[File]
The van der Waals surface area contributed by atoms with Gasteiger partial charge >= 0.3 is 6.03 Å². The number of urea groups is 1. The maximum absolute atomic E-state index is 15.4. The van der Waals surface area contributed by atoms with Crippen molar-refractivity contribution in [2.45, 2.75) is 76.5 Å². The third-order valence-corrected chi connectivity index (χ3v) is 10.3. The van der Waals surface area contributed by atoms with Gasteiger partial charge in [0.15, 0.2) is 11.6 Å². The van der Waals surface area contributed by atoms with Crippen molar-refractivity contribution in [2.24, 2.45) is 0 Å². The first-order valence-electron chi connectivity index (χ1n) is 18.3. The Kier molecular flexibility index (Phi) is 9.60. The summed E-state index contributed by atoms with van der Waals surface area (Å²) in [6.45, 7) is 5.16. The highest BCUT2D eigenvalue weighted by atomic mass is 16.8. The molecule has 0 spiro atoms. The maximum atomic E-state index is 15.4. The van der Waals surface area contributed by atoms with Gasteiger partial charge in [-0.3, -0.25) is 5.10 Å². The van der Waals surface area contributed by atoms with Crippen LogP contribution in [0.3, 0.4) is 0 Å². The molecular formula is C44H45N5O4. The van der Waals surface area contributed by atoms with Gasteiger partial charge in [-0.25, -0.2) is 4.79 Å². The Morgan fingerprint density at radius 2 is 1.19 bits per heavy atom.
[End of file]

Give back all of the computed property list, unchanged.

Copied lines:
The van der Waals surface area contributed by atoms with Gasteiger partial charge >= 0.3 is 6.03 Å². The number of urea groups is 1. The maximum absolute atomic E-state index is 15.4. The van der Waals surface area contributed by atoms with Crippen molar-refractivity contribution in [2.45, 2.75) is 76.5 Å². The third-order valence-corrected chi connectivity index (χ3v) is 10.3. The van der Waals surface area contributed by atoms with Gasteiger partial charge in [0.15, 0.2) is 11.6 Å². The van der Waals surface area contributed by atoms with Crippen molar-refractivity contribution in [2.24, 2.45) is 0 Å². The first-order valence-electron chi connectivity index (χ1n) is 18.3. The Kier molecular flexibility index (Phi) is 9.60. The summed E-state index contributed by atoms with van der Waals surface area (Å²) in [6.45, 7) is 5.16. The highest BCUT2D eigenvalue weighted by atomic mass is 16.8. The molecule has 0 spiro atoms. The maximum atomic E-state index is 15.4. The van der Waals surface area contributed by atoms with Gasteiger partial charge in [-0.3, -0.25) is 5.10 Å². The van der Waals surface area contributed by atoms with Crippen LogP contribution in [0.3, 0.4) is 0 Å². The molecular formula is C44H45N5O4. The van der Waals surface area contributed by atoms with Gasteiger partial charge in [-0.25, -0.2) is 4.79 Å². The Morgan fingerprint density at radius 2 is 1.19 bits per heavy atom.